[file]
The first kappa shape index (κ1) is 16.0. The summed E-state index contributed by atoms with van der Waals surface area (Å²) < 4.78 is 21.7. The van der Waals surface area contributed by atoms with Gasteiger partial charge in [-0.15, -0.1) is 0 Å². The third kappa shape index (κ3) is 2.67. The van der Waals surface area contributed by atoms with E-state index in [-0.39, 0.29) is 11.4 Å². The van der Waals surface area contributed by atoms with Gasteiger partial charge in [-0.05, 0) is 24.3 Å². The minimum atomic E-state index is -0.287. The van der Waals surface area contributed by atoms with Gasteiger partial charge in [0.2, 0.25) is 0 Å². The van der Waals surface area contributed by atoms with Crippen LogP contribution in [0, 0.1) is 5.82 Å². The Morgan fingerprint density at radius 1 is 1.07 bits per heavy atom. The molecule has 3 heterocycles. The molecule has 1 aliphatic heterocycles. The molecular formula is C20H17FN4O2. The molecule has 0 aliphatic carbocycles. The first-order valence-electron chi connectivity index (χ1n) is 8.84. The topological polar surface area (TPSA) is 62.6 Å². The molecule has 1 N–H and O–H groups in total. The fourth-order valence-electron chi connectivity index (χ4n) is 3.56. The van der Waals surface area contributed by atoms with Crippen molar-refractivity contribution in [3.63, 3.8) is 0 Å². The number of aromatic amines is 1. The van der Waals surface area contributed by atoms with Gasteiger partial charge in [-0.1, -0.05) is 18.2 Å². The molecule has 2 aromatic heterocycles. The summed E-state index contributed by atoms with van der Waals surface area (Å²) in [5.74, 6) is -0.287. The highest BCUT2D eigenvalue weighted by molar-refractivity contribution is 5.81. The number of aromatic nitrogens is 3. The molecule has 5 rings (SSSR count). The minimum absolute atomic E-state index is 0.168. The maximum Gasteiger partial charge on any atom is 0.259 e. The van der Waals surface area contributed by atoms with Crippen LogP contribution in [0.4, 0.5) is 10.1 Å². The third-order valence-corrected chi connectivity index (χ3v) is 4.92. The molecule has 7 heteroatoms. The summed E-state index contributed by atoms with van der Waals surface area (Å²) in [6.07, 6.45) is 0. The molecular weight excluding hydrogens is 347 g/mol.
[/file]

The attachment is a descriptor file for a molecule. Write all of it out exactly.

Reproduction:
The first kappa shape index (κ1) is 16.0. The summed E-state index contributed by atoms with van der Waals surface area (Å²) < 4.78 is 21.7. The van der Waals surface area contributed by atoms with Gasteiger partial charge in [-0.15, -0.1) is 0 Å². The third kappa shape index (κ3) is 2.67. The van der Waals surface area contributed by atoms with E-state index in [-0.39, 0.29) is 11.4 Å². The van der Waals surface area contributed by atoms with Gasteiger partial charge in [-0.05, 0) is 24.3 Å². The minimum atomic E-state index is -0.287. The van der Waals surface area contributed by atoms with Gasteiger partial charge in [0.2, 0.25) is 0 Å². The van der Waals surface area contributed by atoms with Crippen LogP contribution in [0, 0.1) is 5.82 Å². The Morgan fingerprint density at radius 1 is 1.07 bits per heavy atom. The molecule has 3 heterocycles. The molecule has 1 aliphatic heterocycles. The molecular formula is C20H17FN4O2. The molecule has 0 aliphatic carbocycles. The first-order valence-electron chi connectivity index (χ1n) is 8.84. The topological polar surface area (TPSA) is 62.6 Å². The molecule has 1 N–H and O–H groups in total. The fourth-order valence-electron chi connectivity index (χ4n) is 3.56. The van der Waals surface area contributed by atoms with Crippen molar-refractivity contribution in [3.63, 3.8) is 0 Å². The number of aromatic amines is 1. The van der Waals surface area contributed by atoms with Gasteiger partial charge in [-0.1, -0.05) is 18.2 Å². The molecule has 2 aromatic heterocycles. The summed E-state index contributed by atoms with van der Waals surface area (Å²) in [5.74, 6) is -0.287. The highest BCUT2D eigenvalue weighted by molar-refractivity contribution is 5.81. The number of aromatic nitrogens is 3. The molecule has 5 rings (SSSR count). The minimum absolute atomic E-state index is 0.168. The maximum Gasteiger partial charge on any atom is 0.259 e. The van der Waals surface area contributed by atoms with Crippen LogP contribution in [0.4, 0.5) is 10.1 Å². The third-order valence-corrected chi connectivity index (χ3v) is 4.92. The molecule has 7 heteroatoms. The summed E-state index contributed by atoms with van der Waals surface area (Å²) in [6.07, 6.45) is 0. The molecular weight excluding hydrogens is 347 g/mol.